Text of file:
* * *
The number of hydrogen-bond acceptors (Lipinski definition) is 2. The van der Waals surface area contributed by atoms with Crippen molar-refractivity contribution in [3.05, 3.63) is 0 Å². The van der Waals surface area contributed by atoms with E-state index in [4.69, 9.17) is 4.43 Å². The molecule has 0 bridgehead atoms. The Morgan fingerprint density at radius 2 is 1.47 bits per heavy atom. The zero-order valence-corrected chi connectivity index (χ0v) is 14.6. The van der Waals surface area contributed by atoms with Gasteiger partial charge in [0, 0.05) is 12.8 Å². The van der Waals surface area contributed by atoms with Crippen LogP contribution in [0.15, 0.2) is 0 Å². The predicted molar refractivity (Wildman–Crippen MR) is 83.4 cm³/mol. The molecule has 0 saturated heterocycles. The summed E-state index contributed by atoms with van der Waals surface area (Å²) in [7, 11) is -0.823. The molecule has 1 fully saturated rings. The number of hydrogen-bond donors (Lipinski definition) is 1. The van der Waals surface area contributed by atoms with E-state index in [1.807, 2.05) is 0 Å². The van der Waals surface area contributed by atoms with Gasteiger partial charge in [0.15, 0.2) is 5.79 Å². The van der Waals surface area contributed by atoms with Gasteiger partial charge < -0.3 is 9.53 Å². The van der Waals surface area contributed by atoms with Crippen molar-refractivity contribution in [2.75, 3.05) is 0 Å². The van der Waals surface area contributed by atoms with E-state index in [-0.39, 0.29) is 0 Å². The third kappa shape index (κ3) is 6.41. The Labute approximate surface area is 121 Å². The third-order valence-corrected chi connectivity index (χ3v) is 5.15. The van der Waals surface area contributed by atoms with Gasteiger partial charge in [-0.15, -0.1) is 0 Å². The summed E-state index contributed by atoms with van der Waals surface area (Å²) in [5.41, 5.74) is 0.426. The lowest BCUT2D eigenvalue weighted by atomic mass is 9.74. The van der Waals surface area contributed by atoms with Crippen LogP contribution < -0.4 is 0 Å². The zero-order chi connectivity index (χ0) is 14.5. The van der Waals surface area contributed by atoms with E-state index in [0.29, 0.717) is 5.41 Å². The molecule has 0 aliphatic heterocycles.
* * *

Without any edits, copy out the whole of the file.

The number of hydrogen-bond acceptors (Lipinski definition) is 2. The van der Waals surface area contributed by atoms with Crippen molar-refractivity contribution in [3.05, 3.63) is 0 Å². The van der Waals surface area contributed by atoms with E-state index in [4.69, 9.17) is 4.43 Å². The molecule has 0 bridgehead atoms. The Morgan fingerprint density at radius 2 is 1.47 bits per heavy atom. The zero-order valence-corrected chi connectivity index (χ0v) is 14.6. The van der Waals surface area contributed by atoms with Gasteiger partial charge in [0, 0.05) is 12.8 Å². The van der Waals surface area contributed by atoms with Crippen LogP contribution in [0.15, 0.2) is 0 Å². The predicted molar refractivity (Wildman–Crippen MR) is 83.4 cm³/mol. The molecule has 0 saturated heterocycles. The summed E-state index contributed by atoms with van der Waals surface area (Å²) in [7, 11) is -0.823. The molecule has 1 fully saturated rings. The number of hydrogen-bond donors (Lipinski definition) is 1. The van der Waals surface area contributed by atoms with E-state index in [1.807, 2.05) is 0 Å². The van der Waals surface area contributed by atoms with Gasteiger partial charge in [0.15, 0.2) is 5.79 Å². The van der Waals surface area contributed by atoms with Gasteiger partial charge < -0.3 is 9.53 Å². The van der Waals surface area contributed by atoms with Crippen molar-refractivity contribution in [2.75, 3.05) is 0 Å². The van der Waals surface area contributed by atoms with E-state index in [-0.39, 0.29) is 0 Å². The third kappa shape index (κ3) is 6.41. The Labute approximate surface area is 121 Å². The third-order valence-corrected chi connectivity index (χ3v) is 5.15. The van der Waals surface area contributed by atoms with Gasteiger partial charge in [-0.15, -0.1) is 0 Å². The summed E-state index contributed by atoms with van der Waals surface area (Å²) in [5.41, 5.74) is 0.426. The lowest BCUT2D eigenvalue weighted by atomic mass is 9.74. The van der Waals surface area contributed by atoms with Crippen LogP contribution < -0.4 is 0 Å². The zero-order chi connectivity index (χ0) is 14.5. The van der Waals surface area contributed by atoms with E-state index in [0.29, 0.717) is 5.41 Å². The molecule has 0 aliphatic heterocycles.